Hear The Epic of Gilgamesh Read in its Original Ancient Language, Akkadian
Learn Latin, Old English, Sanskrit, Classical Greek & Other Ancient Languages in 10 Lessons
Josh Jones is a writer and musician based in Durham, NC. Follow him at @jdmagness
“Our” ancestors? You’re assuming that everyone who looks at this site is primarily Indo-European in origin?
Indo-European languages account for nearly half of the languages spoken today, and this site is written in an Indo-European language, so it’s not an entirely unreasonable assumption.
PREHISTORIC ‘PROTO INDO- EUROPEAN’ LANGUAGE & ITS DISPERSAL CHART.
(Chart cannot be copied here)
American Heritage Dictionary Chart – showing ‘Indo-European’ family of languages that descended from a proto-tongue in ancient times & how human migration spread the ‘Proto-Indo-European’ root language, from Arctic Home of the Proto-Aryans of the Tria-Vedas.
Avestan – Eastern dialect of Old Iranian. It’s the oldest attested group in the Indo-Iranian branch of Indo-European language. Tocharian – Easternmost Proto I-E dialect of the Turanian Plain. A region west of the Tarim Basin (modern Xinjiang, China)
Eileen Hickey, geneticist at the University of Oxford and her colleagues use mitochondrial DNA (mtDNA) to sort out when and how the ancestors of modern Europeans first populated the continent. Unlike DNA in the nucleus of the cell, mtDNA is inherited only from one’s mother. The letters of its code are thus passed down unmixed and unchanged from one generation to the next, –except for random mutations that rarely affect its function. Because these mutations occur at a known rate and much more frequently than in nuclear DNA; mtDNA can serve as a clock to time events in the distant past. Compare any two persons’ mtDNA, and the differences between them reveal how long ago they shared a common ancestor.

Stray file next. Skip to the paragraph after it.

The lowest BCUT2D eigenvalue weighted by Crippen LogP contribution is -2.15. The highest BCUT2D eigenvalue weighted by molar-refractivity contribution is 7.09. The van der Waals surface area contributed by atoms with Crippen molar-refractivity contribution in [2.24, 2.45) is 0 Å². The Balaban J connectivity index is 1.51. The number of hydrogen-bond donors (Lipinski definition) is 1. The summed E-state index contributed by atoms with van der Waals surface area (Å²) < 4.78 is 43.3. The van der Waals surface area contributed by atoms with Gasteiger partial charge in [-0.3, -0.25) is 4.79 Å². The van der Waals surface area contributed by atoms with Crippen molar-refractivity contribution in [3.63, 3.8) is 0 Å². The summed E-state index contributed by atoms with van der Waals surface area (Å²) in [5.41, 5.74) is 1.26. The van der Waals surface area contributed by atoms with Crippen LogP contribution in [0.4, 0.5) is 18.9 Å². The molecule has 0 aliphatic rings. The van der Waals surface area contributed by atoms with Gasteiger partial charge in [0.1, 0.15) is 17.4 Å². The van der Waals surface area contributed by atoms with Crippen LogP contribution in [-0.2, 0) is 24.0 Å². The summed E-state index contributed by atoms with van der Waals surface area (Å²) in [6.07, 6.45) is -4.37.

According to Martin Richards, another geneticist on the Oxford team, the ancestors of living Europeans colonized the continent in three main waves. Europeans descend from a chain of mothers and grandmothers going back to the hunter-gatherers of the late Upper Paleolithic, 11,000-14,000 years ago (c.9,000 to 12,000BCE).* About 10 percent trace their mitochondrial ancestry even further back, to the original colonization of Europe by modern humans some 50,000 years ago.* The most recent group came out of the Levant about 8,000 years ago (c.6,000BCE), following paths through central Europe, along the coast of the Mediterranean up to Britain. These people were early farmers, but they account for only one out of every five ancestors in the European gene-pool. (NATIONAL GEOGRAPHIC)
* N.B. Central Europe was covered in a glacial ice-sheet called the ‘Worm’ for 30,000+ yrs. The Euro-Arya migration from their Arctic Home, South-West into Europe, probably started between c. 9,000 to 10,000BCE. (E. K. 2001)
statistically that would be highly likely
You crazy indo-europeans… I’m not one of you either, being uralic. Or more specifically a finno-ugric, from Finland.
Check out the ‘American Heritage Dictionary’ – The 13 ‘Balto-Slavic’ group of contemporary languages that are descended from ‘Proto Indo-European’ (PI-E) tongue. They are: – From BALTIC: Old Prussian, Lithuanian & Latvian. – From SLAVIC: Polish, Slovak & Czech (W); Slovene, Serbo-Croatian, Old Church Slavonic & Bulgarian (S); Russian, Byelorussian, Ukrainian (E). Hence, you are in their Petteri, as a ‘PI-E’ tongue descendent …. Welcome!
I am currently reading through “The Horse, The Wheel and Language” which deals with this very topic in fascinating detail! Recommended!
Sounds like the language of the fluffy creatures from Star Wars (ewoks from Endor). Cute and somehow touching:)
figures mostly sound exactly like nowadays Lithuanian
ten -> dekʲm(t), deshimt (dešimt)
also Snow -> Sniegu as Lithuanian Sniegas